For much of the war, the armies of the Triple Entente and the Triple Alliance faced each other from a series of trenches separated only by a small area, perhaps 25 to 100 meters across, called "no man's land." The trench system stretched from the mountains in the east to the English Channel in the west. The trenches were usually two metres deep by two metres wide and the walls were supported by sandbags. Snipers could shoot any soldier who lifted his head above the trench.

Mary Plummer, With the First Canadian Contingent (Toronto: Hodder & Stoughton, 1915), pp. 52-53.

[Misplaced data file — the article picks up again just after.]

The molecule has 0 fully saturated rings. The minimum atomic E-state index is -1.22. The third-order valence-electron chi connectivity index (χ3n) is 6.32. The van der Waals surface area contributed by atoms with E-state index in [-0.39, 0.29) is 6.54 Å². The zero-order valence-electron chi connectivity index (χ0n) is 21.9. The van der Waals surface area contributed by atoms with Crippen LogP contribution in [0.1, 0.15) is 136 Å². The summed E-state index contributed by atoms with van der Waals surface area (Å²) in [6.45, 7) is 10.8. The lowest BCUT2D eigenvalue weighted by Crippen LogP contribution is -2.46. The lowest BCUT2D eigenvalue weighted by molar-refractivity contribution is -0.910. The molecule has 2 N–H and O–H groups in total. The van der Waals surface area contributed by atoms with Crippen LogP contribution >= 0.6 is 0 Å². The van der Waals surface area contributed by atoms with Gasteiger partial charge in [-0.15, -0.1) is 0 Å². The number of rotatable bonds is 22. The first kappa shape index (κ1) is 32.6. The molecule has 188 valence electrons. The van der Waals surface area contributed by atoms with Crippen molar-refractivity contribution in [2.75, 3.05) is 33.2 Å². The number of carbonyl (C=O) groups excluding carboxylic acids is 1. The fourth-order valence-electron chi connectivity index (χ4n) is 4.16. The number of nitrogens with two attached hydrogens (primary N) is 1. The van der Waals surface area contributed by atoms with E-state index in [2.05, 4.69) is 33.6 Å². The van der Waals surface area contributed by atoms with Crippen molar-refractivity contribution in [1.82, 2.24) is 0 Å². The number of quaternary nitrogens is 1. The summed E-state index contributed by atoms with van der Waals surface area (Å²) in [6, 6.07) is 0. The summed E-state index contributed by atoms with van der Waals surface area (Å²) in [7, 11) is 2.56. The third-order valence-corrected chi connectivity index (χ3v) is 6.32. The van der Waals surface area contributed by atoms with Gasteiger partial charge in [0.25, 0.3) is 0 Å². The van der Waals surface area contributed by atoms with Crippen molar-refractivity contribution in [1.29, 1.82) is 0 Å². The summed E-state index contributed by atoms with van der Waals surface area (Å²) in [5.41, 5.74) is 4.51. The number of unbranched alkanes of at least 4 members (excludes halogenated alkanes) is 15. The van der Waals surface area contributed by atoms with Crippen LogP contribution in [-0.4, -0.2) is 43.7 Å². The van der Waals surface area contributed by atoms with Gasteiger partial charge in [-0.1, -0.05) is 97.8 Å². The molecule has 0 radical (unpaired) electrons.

Trench Life.

Though enemies, soldiers on both sides shared many of the same hardships. At times, they even enjoyed a strong sense of camaraderie.
The Fortyniner, No. 3, December 1915, p. 4.

"Open Letter."

The editor of The Fortyniner explains how censorship affects his reporting.

The front-line trenches were the firing lines and guns were placed strategically to shoot at the enemy. Behind were lines of support and communication trenches. Duty at the front generally lasted four to six days, and then the soldiers went to the support trenches for four to six more, where they carried ammunition and supplies to the front. Then they were taken out of the trenches for about four days to train, work, and rest.


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